Parole and probation programs in Pennsylvania are not structured to help, nurture and support those returning to society. Instead, those under court supervision must fight to regain their freedom. Men and women on parole and probation are re-incarcerated at staggering rates for minor errors in program compliance like missing required treatment programs that are far from where they live and reporting incorrect information because offenders are sometimes illiterate or do not have the necessary skills to accurately fill out paperwork and completed forms.
So many citizens in Pennsylvania and throughout the United States confront the tragedy of this criminal justice system each day. These individuals, who so often try to stay on the right path by working hard, giving back to their communities, and addressing personal issues by receiving needed therapies and treatments for substance use disorders and other personal struggles, do not deserve to be caught in the system for the majority of their adult lives.
The story of Meek Mill further demonstrates the failure of this system: Meek held an annual turkey giveaway for families in need during Thanksgiving, all from prison – just days before the judge in his case proclaimed him to be a “danger to the community.” It is clear that there is no real danger to Pennsylvania, other than the destructive probation and parole practices experienced by young men and women who have entered the criminal justice system. By keeping members of our community in the throes of probation and parole, we are actually harming the health of our society. It is time for real criminal justice reform, starting with untangling those on probation and parole from the tendrils of an unjust system before and after they’ve served their time.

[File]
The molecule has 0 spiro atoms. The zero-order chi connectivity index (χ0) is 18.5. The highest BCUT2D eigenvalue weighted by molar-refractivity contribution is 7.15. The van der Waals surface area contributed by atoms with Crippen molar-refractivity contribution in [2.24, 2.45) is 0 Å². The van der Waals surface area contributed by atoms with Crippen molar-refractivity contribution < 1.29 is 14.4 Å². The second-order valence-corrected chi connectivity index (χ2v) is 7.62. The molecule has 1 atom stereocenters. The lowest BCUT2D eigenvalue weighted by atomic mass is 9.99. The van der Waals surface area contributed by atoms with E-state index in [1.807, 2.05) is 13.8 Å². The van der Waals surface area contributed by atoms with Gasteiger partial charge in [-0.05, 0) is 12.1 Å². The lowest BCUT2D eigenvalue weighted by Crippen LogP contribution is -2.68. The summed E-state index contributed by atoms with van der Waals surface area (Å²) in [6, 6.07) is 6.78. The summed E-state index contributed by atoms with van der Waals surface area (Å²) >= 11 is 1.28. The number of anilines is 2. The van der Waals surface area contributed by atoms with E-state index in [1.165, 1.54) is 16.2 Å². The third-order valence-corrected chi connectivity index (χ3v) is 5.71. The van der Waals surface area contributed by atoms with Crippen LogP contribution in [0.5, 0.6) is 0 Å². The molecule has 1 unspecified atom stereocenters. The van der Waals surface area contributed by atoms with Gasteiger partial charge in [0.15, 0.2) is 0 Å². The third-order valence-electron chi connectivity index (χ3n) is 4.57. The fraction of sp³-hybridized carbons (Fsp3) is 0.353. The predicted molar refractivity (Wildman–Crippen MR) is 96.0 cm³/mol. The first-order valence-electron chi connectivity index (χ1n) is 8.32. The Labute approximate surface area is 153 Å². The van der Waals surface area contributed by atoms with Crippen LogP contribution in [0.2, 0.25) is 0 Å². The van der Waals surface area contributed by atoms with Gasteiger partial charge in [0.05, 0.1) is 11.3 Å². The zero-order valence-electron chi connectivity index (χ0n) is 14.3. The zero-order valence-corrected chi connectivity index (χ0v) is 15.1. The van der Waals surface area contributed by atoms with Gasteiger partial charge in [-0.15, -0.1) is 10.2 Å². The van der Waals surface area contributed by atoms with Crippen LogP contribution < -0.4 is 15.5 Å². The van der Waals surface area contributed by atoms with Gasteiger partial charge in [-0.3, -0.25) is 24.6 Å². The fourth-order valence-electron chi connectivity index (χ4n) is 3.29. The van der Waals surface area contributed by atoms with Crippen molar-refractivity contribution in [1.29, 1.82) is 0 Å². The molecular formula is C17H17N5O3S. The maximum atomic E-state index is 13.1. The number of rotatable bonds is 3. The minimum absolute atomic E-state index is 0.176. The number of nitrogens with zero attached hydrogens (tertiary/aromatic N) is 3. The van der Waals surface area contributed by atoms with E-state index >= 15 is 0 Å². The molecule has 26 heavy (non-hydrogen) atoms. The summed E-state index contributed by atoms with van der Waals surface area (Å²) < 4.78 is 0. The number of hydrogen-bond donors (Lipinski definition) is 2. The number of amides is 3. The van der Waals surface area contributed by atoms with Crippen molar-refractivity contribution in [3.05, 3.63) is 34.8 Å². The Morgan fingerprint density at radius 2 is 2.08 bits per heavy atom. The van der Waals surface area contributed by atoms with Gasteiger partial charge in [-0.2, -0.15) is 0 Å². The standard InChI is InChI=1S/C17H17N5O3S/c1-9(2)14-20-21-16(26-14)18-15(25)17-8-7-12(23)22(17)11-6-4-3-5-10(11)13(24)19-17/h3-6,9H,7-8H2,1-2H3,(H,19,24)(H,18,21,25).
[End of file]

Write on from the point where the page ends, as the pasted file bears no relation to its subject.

Jason Dawkins is the Representative for the 179th Legislative District of Pennsylvania.
We attended the press conference concerning one of our area’s needs – tighter regulations and control over the recovery facilities which we know are very plentiful in the Frankford area. The press conference was held at the offices of State Representative Jason Dawkins in the Daral Building, 4667 Paul St., 19124 on Tuesday, December 19.
State Representative Angel Cruz was also there as both Jason and he were instrumental in forming what would become SB 446 which amends the Administrative Code to require the Department of Drug and Alcohol Programs to license or certify drug and alcohol recovery houses which receive public funding.